Published on the 22/03/2018 | Written by Jonathan Cotton
The CRM giant pays top dollar for the integration specialist in its bid to tempt new customers…
Customer-relationship software giant Salesforce has agreed to purchase MuleSoft in a cash-and-stock deal, offering $36 in cash and 0.0711 of its own shares per each Mulesoft share, 36 percent above MuleSoft’s closing share price on Monday. The purchase of Mulesoft – a firm that helps companies connect disparate software applications, data, and devices – is the largest acquisition SalesForce has ever made, and considerably larger US$2.7 billion purchase of Demandware in mid-2016.
It’s no small amount of money but in return the Salesforce gets to add Mulesoft’s skill in developing networks that connect applications, data and devices, and API integration engine, to its arsenal. Salesforce’s growth may be slowing and the acquisition likely represents a conscious decision on the part of the company to attract new customers: With it, Mulesoft brings more than 1,200 customers, including brands like Coca-Cola, Barclays, VMware and Cisco.
“With the full power of Salesforce behind us, we have a tremendous opportunity to realize our vision of the application network even faster and at scale,” said Greg Schott, MuleSoft Chairman and CEO in the press release patter.
The deal he says will accelerate “customers’ digital transformations enabling them to unlock their data across any application or endpoint” he says.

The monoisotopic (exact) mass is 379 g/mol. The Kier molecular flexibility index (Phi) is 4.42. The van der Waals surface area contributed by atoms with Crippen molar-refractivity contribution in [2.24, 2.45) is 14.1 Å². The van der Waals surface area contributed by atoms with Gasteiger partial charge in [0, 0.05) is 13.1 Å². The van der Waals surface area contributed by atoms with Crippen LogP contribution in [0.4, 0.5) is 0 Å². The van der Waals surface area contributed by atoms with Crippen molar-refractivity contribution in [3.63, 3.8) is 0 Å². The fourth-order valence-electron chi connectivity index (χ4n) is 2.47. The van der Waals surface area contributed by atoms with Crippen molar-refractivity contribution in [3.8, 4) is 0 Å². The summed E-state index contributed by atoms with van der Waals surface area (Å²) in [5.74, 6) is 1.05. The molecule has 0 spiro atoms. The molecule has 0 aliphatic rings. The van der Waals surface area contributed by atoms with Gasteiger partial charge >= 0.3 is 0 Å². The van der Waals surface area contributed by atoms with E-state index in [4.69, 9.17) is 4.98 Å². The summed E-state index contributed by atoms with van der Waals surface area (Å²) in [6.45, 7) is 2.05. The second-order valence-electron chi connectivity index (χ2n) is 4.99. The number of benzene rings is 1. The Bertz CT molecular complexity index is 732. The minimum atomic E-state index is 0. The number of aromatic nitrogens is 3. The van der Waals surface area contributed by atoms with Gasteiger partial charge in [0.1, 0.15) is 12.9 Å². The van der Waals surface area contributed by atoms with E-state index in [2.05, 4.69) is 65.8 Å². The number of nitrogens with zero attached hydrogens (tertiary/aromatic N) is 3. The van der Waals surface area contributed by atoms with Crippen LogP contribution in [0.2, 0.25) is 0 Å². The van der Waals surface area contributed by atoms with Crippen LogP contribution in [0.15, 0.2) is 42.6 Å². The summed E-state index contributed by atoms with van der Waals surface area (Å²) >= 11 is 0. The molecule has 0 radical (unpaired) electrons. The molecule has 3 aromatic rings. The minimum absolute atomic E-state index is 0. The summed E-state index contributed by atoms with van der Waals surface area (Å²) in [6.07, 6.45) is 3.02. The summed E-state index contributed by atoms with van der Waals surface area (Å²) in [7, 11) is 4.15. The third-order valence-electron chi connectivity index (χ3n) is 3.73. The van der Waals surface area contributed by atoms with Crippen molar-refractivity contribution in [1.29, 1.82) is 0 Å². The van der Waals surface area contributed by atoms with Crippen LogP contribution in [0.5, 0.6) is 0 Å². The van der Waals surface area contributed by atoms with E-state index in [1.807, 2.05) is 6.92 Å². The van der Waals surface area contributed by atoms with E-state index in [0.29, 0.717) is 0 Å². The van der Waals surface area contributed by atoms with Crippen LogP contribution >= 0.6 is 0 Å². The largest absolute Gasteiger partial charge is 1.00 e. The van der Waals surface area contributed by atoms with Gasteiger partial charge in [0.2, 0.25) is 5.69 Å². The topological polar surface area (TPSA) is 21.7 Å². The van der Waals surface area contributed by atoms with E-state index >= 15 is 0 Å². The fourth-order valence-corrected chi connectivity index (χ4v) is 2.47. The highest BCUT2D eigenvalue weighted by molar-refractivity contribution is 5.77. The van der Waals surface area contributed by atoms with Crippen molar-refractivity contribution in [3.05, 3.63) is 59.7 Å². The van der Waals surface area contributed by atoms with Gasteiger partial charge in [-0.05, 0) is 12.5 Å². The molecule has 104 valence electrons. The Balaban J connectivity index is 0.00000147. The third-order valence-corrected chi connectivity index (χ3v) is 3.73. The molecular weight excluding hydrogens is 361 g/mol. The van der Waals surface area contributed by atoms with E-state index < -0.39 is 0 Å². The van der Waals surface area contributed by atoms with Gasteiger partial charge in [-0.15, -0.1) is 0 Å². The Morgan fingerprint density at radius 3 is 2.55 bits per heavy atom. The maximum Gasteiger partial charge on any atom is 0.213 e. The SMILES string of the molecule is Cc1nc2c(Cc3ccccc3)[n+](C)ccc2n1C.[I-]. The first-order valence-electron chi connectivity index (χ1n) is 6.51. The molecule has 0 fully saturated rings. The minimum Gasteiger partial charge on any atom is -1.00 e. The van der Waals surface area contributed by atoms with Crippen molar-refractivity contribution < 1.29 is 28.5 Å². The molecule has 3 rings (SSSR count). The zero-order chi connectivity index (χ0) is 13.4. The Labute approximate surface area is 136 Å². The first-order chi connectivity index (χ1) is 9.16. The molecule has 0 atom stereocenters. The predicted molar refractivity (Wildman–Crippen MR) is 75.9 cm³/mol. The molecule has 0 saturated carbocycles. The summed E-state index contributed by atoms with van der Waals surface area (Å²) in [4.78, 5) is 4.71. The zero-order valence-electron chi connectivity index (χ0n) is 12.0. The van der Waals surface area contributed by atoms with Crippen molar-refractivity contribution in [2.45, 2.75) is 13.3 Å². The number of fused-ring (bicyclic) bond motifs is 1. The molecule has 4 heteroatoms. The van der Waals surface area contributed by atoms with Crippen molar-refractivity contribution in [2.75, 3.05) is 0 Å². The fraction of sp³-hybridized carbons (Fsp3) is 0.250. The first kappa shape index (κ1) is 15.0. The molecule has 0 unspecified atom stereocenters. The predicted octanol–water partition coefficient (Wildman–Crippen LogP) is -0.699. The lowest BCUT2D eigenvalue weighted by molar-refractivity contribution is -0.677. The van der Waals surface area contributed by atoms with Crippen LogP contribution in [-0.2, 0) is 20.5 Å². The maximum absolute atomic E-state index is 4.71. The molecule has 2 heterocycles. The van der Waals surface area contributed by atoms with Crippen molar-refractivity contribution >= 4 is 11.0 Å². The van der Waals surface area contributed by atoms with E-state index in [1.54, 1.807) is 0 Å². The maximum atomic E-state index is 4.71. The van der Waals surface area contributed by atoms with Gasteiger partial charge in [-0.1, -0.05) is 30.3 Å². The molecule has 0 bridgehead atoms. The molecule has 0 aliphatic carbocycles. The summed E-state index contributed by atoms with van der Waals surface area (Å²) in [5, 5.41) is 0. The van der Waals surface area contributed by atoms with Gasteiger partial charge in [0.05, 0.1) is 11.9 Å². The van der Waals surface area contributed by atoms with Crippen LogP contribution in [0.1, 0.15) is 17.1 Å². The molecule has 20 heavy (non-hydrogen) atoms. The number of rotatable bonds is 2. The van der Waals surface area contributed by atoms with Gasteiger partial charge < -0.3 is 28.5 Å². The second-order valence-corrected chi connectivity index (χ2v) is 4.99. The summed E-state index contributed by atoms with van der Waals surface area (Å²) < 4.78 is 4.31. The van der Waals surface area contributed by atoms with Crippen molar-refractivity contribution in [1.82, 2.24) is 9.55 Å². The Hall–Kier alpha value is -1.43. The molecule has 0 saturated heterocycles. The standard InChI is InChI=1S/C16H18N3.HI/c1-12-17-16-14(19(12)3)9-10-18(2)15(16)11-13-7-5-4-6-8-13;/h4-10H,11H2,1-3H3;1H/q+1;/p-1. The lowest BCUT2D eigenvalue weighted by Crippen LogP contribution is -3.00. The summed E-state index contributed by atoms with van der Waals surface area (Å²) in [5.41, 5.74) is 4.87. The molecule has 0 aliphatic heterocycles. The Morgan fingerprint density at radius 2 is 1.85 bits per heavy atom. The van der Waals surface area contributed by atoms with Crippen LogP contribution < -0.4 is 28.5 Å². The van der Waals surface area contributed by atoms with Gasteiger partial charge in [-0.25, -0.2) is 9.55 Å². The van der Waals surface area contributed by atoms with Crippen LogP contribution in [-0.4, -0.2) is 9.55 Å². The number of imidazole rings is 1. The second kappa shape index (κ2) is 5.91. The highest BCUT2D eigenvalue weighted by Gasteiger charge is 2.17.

In a statement, Salesforce CEO Marc Benioff said that the union will enable customers to connect information “throughout their enterprise across all public and private clouds and data sources…radically enhancing innovation.”
In an email to Mulesoft employees, Benioff also said that the integration of MuleSoft into Salesforce must be a “strategic priority” as it heads towards a target of US$20 billion in sales. Mulesoft made just under US$300 million in revenue last year.
The acquisition will likely squeeze out other integration-focused players in the Salesforce ecosystem as the company moves to broaden its integration capabilities and compete with apps built for a similar purpose.
“The acquisition will likely squeeze out other integration-focused players in the Salesforce ecosystem as the company competes with apps built for a similar purpose.”
“It’s also worth noting that there are other players in the Salesforce ecosystem that do the same job [as MuleSoft],” says Ben Kepes, investor and industry commentator, “Jitterbit and SnapLogic being two examples.”
Salesforce has done two things, says Kepes, deciding “that application and general integration is now a core part of the proposition and hence needs to be offered as a first-party Salesforce service”, and deciding that “Mulesoft is the horse to back”.
There is potential that such a move may reinforce a perception that “building a business off the back of Salesforce’s footprint,” says Kepes, “while a logical-enough strategy, is also one fraught with risk”.
Two things likely explain Salesforce’s motivation, says Kepes.
“Firstly, Salesforce wants to make heavy use of Mulesoft internally for its own purposes and, secondly, Salesforce, as it moves towards its US$20 billion revenue target, realizes that more and more of its prospects need application integration.”
“That’s a lucrative product proposition and it was just too tempting for Salesforce to scoop up Mulesoft to enjoy that revenue flow.”